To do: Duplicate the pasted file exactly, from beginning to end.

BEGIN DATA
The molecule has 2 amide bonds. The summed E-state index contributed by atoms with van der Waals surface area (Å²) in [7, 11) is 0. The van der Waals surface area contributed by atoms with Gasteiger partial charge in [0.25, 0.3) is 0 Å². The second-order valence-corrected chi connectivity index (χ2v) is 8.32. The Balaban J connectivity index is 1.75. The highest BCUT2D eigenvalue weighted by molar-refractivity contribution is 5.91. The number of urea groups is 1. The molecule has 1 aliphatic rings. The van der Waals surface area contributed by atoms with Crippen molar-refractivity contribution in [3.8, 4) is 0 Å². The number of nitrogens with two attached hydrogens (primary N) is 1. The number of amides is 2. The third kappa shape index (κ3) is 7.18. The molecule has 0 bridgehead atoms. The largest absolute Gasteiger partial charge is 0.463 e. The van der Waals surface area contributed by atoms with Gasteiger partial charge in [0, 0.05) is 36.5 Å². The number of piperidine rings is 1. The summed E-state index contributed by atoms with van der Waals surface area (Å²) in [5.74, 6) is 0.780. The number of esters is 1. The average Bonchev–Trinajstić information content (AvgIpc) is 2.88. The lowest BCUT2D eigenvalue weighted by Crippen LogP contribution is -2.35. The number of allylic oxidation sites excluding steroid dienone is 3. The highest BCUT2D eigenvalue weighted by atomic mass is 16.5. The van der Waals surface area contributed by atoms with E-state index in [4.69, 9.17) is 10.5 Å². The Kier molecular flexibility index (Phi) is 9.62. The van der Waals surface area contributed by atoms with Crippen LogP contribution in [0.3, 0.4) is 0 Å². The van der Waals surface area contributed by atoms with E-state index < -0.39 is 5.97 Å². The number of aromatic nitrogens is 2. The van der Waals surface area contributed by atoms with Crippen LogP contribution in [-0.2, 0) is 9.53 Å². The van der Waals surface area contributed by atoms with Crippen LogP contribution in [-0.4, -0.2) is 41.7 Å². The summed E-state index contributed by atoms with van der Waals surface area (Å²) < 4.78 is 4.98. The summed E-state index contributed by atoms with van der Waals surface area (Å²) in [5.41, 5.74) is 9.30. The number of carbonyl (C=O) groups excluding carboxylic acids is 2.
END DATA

The molecule has 2 amide bonds. The summed E-state index contributed by atoms with van der Waals surface area (Å²) in [7, 11) is 0. The van der Waals surface area contributed by atoms with Gasteiger partial charge in [0.25, 0.3) is 0 Å². The second-order valence-corrected chi connectivity index (χ2v) is 8.32. The Balaban J connectivity index is 1.75. The highest BCUT2D eigenvalue weighted by molar-refractivity contribution is 5.91. The number of urea groups is 1. The molecule has 1 aliphatic rings. The van der Waals surface area contributed by atoms with Crippen molar-refractivity contribution in [3.8, 4) is 0 Å². The number of nitrogens with two attached hydrogens (primary N) is 1. The number of amides is 2. The third kappa shape index (κ3) is 7.18. The molecule has 0 bridgehead atoms. The largest absolute Gasteiger partial charge is 0.463 e. The van der Waals surface area contributed by atoms with Gasteiger partial charge in [0, 0.05) is 36.5 Å². The number of piperidine rings is 1. The summed E-state index contributed by atoms with van der Waals surface area (Å²) in [5.74, 6) is 0.780. The number of esters is 1. The average Bonchev–Trinajstić information content (AvgIpc) is 2.88. The lowest BCUT2D eigenvalue weighted by Crippen LogP contribution is -2.35. The number of allylic oxidation sites excluding steroid dienone is 3. The highest BCUT2D eigenvalue weighted by atomic mass is 16.5. The van der Waals surface area contributed by atoms with E-state index in [4.69, 9.17) is 10.5 Å². The Kier molecular flexibility index (Phi) is 9.62. The van der Waals surface area contributed by atoms with Crippen LogP contribution in [0.3, 0.4) is 0 Å². The van der Waals surface area contributed by atoms with E-state index < -0.39 is 5.97 Å². The number of aromatic nitrogens is 2. The van der Waals surface area contributed by atoms with Crippen LogP contribution in [-0.2, 0) is 9.53 Å². The van der Waals surface area contributed by atoms with Crippen LogP contribution in [-0.4, -0.2) is 41.7 Å². The summed E-state index contributed by atoms with van der Waals surface area (Å²) < 4.78 is 4.98. The summed E-state index contributed by atoms with van der Waals surface area (Å²) in [5.41, 5.74) is 9.30. The number of carbonyl (C=O) groups excluding carboxylic acids is 2.